28 February 2008

The Rules

Last updated: March 27th 2009

Here's a quick overview of the rules.

Playing the game

The rules for GP Predictions are very simple. Players predict the results of Grands Prix and are awarded points based on how close their guesses are to the real results. The points format remains the same as it has done since the game started in 2002.

Players must predict the following results of each Grand Prix (via the online entry form), and the points awarded are as follows:

Pole Position - 2pts for a correct prediction

The top six finishers in the race - 3pts for a correct predicton, 2pts for one out, 1pt for two out

Fastest Lap - 2pts for a correct prediction

One DNF - 1pt for a correct prediction

Thats a possible maximum of 23pts per round. Obviously the player with the most points each round is the round winner; the player with the most points at the end of the season is the champion. No surprises there...

In the event of more than one player having the highest score in a round, the one with the most '3-pointers' is declared the winner. Failing that, the most '2-pointers' and so on. In the event of a total deadlock, the player with the higher championship position is awarded the win.

The deadline for each round is the moment the first practice session starts on the Friday of the GP weekend (Thursday for Monaco). Players may update their entry as many times as they like up to this time.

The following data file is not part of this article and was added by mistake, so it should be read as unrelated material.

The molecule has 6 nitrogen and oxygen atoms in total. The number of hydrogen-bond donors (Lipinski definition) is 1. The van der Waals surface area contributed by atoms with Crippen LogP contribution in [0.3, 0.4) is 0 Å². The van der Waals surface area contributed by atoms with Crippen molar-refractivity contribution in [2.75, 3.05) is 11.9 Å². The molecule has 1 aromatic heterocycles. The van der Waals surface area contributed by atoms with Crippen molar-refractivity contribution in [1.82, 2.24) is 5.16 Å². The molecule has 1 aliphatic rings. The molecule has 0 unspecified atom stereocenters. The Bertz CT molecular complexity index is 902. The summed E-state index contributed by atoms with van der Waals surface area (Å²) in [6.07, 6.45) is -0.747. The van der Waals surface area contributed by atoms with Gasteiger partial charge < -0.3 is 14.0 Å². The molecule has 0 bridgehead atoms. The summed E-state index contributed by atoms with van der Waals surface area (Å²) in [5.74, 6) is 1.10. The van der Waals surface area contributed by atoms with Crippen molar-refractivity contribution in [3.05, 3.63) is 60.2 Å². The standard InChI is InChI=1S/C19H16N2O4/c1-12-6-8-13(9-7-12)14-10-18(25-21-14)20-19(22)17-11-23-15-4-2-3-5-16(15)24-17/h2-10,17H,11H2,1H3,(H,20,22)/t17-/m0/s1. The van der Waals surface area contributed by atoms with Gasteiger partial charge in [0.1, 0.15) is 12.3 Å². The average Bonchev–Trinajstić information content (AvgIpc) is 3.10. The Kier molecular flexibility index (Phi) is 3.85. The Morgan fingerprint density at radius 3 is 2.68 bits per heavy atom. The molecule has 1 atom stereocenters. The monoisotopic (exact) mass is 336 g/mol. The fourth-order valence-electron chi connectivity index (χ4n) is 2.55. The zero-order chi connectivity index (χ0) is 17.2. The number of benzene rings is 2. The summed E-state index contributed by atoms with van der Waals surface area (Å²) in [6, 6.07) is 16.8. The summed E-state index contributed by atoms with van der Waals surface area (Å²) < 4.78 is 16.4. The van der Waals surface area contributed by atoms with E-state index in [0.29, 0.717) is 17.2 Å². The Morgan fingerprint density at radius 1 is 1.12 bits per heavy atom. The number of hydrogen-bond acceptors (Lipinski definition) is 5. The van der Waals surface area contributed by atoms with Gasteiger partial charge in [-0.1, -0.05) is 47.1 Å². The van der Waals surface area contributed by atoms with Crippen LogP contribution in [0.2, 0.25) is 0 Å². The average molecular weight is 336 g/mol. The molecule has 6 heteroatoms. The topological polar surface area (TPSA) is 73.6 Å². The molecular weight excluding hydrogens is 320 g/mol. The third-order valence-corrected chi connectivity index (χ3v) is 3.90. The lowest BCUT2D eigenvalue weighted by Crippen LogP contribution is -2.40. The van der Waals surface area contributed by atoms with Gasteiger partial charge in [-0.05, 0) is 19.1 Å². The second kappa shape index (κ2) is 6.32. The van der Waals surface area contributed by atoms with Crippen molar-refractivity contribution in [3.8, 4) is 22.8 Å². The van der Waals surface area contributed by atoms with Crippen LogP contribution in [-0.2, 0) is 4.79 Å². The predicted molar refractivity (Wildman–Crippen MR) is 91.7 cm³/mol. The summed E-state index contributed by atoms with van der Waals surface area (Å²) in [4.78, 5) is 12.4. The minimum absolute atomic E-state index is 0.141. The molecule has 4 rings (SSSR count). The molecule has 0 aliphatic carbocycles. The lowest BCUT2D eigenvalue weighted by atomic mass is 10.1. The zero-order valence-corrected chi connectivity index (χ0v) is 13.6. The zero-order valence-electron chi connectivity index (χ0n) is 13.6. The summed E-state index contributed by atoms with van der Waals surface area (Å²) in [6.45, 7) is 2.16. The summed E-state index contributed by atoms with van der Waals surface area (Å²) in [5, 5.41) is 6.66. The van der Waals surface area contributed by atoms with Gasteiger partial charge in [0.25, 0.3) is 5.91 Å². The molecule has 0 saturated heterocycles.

Reminders are sent out to all players via email every Monday before a Grand Prix weekend.

Any driver that fails to finish the race counts as a DNF. That is to say, they do not have to start the race; they must simply be entering the Grand Prix weekend at the time of the deadline. If a driver is substituted after the deadline, it counts as a DNF. If a driver completes a sufficient race distance to be a classified finisher, he does not count as a DNF. Points are only awarded for unclassified drivers.

The teams

The teams the players compete for have no bearing on the game whatsoever - its just for fun. New for the 2009 season is the introduction of a bid-based team allocation system so that success takes you closer to the team you most want to be with.

In brief, players submit a list of the teams at the start of the season from most desired to least. The reigning champion gets first choice and seats are then allocated in order of GP and Championship wins (ie, the number of trophies).

Players that finish in the top eight in the championship and/or win more than once have the right to keep their team for the following season should they wish. Nobody can take a seat that has been claimed this way.

So in simple terms, the more you win, the more bidding power you have.

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